Note that wage growth is connected, in part, to raising the minimum wage. (see 5b above) You don’t get to take credit for improving the economy when you oppose the means to get there.
5d. Speaking of the Economic Outlook Breakfast, Rhode Island business leaders seem optimistic about the economic future of our country and state.
Over 53 percent of Rhode Island’s business leaders think the United States economy will be in much better or somewhat better shape over the next twelve months. Over 64 percent feel that the Rhode Island economy will be in much better or somewhat better shape over the same period. Looking backwards, over 70 percent of business leaders think that their businesses are in much better or somewhat better shape today than they were a year ago. 75 percent believe that their business will be in much better or somewhat better shape a year from now.
6. A pair of interviews from the Woman Project:
6a. First up is Aria Mia Loberti, an Undergraduate Research Assistant at the University of Rhode Island, a member of the United Nations Inter-Agency Network of Youth Development’s Working Group on Youth and Gender Equality, and yoga instructor.
“I actually started out with a Biology major, because I wanted to learn about the moral and ethical implications of modern science research on things like reproduction, the environment, and our overall wellbeing. It did not take me long to discover that, for my personal goals, the best place to learn about these phenomena were in my Philosophy and Communication courses, not necessarily in my science classes. My continued work in the sciences allows me insight into these issues from that angle, but training to be a rhetorician and a philosopher requires me to consider how mainstream political and social philosophy can be shaped or changed in the first place. These fields challenge me to examine the moral structures of social norms and religion in issues of gender inequality, reproductive freedom, and a woman’s agency over her own body. Rhetoric, in particular, grapples with the questions of how best to argue for an issue with heavier social or moral implications, emphasizing the navigation hierarchical symbol-systems we inhabit. The Political Science field brings insight into policies that can help disintegrate years of gendered hierarchy, which in turn can allow us to move towards reproductive freedom.”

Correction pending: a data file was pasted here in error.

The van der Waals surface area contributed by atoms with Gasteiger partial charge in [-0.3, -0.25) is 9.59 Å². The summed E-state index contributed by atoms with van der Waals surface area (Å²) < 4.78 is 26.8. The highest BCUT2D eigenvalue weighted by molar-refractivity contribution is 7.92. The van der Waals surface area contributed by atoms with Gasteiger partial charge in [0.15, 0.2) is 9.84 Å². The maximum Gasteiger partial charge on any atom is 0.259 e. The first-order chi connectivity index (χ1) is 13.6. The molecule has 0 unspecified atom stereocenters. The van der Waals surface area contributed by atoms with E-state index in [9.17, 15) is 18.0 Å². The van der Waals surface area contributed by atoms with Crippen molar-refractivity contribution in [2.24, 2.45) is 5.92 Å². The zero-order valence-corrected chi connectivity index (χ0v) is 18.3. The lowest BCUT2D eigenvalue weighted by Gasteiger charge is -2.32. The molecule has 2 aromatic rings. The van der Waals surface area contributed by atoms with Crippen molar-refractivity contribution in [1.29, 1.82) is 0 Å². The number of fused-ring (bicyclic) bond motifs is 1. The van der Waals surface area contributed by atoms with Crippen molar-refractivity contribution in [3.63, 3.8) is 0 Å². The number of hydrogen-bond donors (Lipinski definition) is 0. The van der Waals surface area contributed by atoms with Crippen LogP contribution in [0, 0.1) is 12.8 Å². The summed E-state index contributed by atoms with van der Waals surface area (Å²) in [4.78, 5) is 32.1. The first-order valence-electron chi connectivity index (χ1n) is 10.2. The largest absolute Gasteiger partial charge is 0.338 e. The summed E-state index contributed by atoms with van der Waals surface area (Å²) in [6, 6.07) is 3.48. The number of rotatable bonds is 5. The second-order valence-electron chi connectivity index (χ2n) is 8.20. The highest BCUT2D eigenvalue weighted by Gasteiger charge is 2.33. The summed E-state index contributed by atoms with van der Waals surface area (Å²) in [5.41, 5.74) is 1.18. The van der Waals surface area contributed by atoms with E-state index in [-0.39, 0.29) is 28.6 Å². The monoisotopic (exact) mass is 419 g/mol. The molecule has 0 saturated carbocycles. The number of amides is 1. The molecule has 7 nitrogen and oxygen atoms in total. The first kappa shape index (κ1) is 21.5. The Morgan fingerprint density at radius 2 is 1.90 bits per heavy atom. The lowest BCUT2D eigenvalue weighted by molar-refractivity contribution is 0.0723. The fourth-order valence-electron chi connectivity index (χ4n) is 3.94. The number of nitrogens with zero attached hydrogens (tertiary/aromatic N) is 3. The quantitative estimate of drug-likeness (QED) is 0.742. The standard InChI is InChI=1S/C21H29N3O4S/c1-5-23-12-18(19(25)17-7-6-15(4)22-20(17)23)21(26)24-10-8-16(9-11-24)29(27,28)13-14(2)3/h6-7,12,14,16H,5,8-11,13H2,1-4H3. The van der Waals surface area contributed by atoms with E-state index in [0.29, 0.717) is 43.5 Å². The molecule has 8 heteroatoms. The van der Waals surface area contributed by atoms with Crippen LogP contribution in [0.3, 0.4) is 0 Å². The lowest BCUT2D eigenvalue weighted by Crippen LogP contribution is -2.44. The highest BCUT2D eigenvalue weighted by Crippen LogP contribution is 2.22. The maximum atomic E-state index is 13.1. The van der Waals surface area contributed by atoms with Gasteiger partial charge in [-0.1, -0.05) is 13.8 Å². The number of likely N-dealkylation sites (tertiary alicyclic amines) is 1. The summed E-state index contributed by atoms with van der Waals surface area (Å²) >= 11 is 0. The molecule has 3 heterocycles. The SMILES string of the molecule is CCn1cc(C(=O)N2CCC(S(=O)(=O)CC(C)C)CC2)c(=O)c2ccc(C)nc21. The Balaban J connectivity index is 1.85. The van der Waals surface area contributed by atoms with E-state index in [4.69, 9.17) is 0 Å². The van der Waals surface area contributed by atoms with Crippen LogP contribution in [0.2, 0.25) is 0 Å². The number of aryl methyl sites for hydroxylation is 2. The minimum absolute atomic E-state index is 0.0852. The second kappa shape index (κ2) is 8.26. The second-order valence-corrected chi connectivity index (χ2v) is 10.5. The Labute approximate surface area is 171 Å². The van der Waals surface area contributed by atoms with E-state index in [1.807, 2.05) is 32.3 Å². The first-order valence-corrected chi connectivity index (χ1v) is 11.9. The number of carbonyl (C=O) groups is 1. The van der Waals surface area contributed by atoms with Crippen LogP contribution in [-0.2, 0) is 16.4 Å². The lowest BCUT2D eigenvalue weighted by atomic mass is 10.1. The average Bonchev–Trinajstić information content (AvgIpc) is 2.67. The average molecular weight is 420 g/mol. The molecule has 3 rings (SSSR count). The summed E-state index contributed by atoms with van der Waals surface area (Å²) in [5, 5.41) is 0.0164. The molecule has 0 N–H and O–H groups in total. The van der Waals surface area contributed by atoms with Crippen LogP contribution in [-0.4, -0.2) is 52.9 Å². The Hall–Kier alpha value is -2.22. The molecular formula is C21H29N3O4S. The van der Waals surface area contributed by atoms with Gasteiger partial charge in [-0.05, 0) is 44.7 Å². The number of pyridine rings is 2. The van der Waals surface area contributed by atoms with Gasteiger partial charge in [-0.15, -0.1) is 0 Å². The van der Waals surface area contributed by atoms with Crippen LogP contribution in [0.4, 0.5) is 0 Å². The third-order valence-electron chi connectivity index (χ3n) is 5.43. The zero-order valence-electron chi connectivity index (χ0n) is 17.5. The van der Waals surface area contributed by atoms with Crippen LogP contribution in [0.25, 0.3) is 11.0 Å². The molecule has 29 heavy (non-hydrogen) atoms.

6b. And here’s Dilenia Rodriguez, artist and filmmaker:
“The idea that my reproductive freedom is in danger, and that what I choose to do with my body and my life can be determined by a majority male government troubles me a whole lot. First off, reproductive freedom impacts my personal journey. I am ambitious, hopeful and I’m looking forward to the development of my career and the future contributions I can bring to this world. I believe that being able to choose when and if I want to reproduce allows me to determine my own path and look out for my safety. Having a baby is a decision I need to be allowed to make for myself because I am the one who lives in this body and giving birth is a serious procedure that could put my body in jeopardy. It’s important for me to decide whether I want to bring human to this world because that is a life that I would need to look after and care for properly and willingly, otherwise I would be doing an injustice to another human being.”
“Source of income discrimination is real,” said Stephen Vadnais, executive director of the Pawtucket Housing Authority. “If you look at Craigslist ads, you can see that maybe half the ads say, ‘no Section 8.’ Not only do they say, ‘no Section 8’ it’s how they say ‘no Section 8.’ They say, in bold, ‘No smoking. No pets. No Section 8.‘ To me, that’s really code for discrimination.”
8. Yessenia Funes over at Earther asks, What Does an Equitable Plastic Bag Ban Look Like?
This brings me to the plastic bag ban that the Providence City Council in Rhode Island approved Thursday night. The city’s Racial and Environmental Justice Committee, which sits underneath the Office of Sustainability, began to voice concerns over the ban once they realized the council was moving quickly to vote on it just a month after the proposed ban was brought to the committee’s attention.
At issue? Equity.
“We put [the ban] through our equitable lens and shared it with our base,” Vatic Kuumba, a member of the committee’s project team, told Earther. “What came from that was a concern for the fee of the bags.”
9. The Dancing Cop Show at the Pawtucket Public Library, the one aimed at children, has been canceled, but not because officials there are opposed to Tony Lepore‘s history of what has been characterized as “racist and divisive” comments, for which he has never apologized.
No, library officials canceled the event, they say, because they fear people who might protest the event, people opposed to racism, might put the children in danger.